African Animal Mounts - Chacma Baboon
Handsome Chacma Baboon, also known as the Cape Baboon, taxidermy shoulder mount. Mounted on a nice wooden pedestal. This Baboon is posed with a wide-open mouth, ready for the attack. Detailed face with great fangs. Thick, course hair colored in shades of brown and gray. This Baboon will make for good conversation. This is a rare, hard to find piece. Overall taxidermy quality rating of "Excellent". Great piece for the collector of unusual taxidermy or for the collector of African taxidermy.
Scientific Name: Papio ursinus
Size: 24" tall x 15" wide x 18" deep.
Weight: 16 lbs.
About the Chacma Baboon
The Chacma Baboon, also known as the Cape Baboon, is from the old world monkey family and one of the largest species of monkey. We a variety of Chacma Baboon taxidermy mounts to add to your collection. The male Chacma Baboon grow to a body length of 20-45 inches, have a tail length of 18-33 inches and can weigh between 46-99 lbs. The female is considerably smaller with an average weight of 34 pounds. The most distinctive feature is the large downward sloping face.
The Chacma Baboon inhabits a variety of habitats including woodland, savanna, steppes and sub desert. At night the Baboon sleeps in hills, cliffs, and large trees. The Cape Chacma is found in Southern South Africa; The Gray-footed Chacma is present from Northern South African through the Okavango Delta in Botswana, Zimbabwe, Mozambique to south west Zambia and the Ruacana Chacma is found in Northern Nambia and Southern Angola.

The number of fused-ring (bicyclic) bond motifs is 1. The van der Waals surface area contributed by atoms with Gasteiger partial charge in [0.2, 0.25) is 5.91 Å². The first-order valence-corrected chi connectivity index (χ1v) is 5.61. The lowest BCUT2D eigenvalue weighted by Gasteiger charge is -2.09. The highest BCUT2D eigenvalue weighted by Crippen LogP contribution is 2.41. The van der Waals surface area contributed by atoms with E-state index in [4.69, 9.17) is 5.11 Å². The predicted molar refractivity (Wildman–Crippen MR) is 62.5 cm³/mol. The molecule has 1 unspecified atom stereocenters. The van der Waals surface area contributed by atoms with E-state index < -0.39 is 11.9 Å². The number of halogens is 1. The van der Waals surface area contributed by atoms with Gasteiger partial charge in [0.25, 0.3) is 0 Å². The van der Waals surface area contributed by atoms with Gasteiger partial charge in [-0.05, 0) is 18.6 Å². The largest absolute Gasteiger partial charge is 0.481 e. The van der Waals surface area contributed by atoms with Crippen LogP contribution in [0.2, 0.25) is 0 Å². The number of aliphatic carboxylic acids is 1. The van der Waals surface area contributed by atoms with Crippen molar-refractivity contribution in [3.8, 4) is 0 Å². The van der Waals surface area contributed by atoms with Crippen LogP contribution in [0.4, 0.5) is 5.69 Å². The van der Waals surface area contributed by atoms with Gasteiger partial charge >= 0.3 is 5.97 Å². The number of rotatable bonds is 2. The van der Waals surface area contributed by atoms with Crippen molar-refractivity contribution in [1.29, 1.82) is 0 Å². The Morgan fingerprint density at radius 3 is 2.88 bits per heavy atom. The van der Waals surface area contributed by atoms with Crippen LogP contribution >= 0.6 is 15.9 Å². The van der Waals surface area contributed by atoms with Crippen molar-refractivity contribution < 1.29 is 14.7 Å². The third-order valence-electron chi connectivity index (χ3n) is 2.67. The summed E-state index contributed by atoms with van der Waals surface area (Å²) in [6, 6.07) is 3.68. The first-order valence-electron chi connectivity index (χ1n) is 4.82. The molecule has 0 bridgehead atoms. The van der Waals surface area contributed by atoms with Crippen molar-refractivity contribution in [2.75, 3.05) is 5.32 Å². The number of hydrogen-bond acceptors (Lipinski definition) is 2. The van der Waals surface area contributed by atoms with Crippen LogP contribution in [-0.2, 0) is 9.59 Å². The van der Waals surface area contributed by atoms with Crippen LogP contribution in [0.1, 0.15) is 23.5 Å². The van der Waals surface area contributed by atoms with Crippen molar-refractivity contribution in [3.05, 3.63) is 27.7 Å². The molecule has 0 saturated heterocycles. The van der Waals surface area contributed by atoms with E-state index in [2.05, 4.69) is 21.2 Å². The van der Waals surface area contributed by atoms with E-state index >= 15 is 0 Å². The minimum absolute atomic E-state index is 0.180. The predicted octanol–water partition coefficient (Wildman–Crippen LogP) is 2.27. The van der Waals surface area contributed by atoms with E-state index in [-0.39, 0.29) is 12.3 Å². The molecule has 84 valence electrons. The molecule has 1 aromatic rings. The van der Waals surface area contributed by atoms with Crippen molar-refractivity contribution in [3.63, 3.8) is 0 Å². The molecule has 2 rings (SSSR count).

The Chacma is omnivorous with a preference for fruits. They will also eat insects, seeds, grass, smaller vertebrate animals, and fungi. They are scavengers when it comes to game meat and will rarely engage in hunting large animals. The Chacma baboon usually lives in groups called troops. Troops usually consist of multiple adult males, adult females, and offspring. Sometimes very small factions form that consist of one adult male and several adult females. Female ranking within the troop is passed down from the mother, but the male ranking is usually in flux especially when the dominant male is replaced. Baboon troops possess a complex group behavior and communicate through body attitudes, facial expressions, vocalizations, and touch.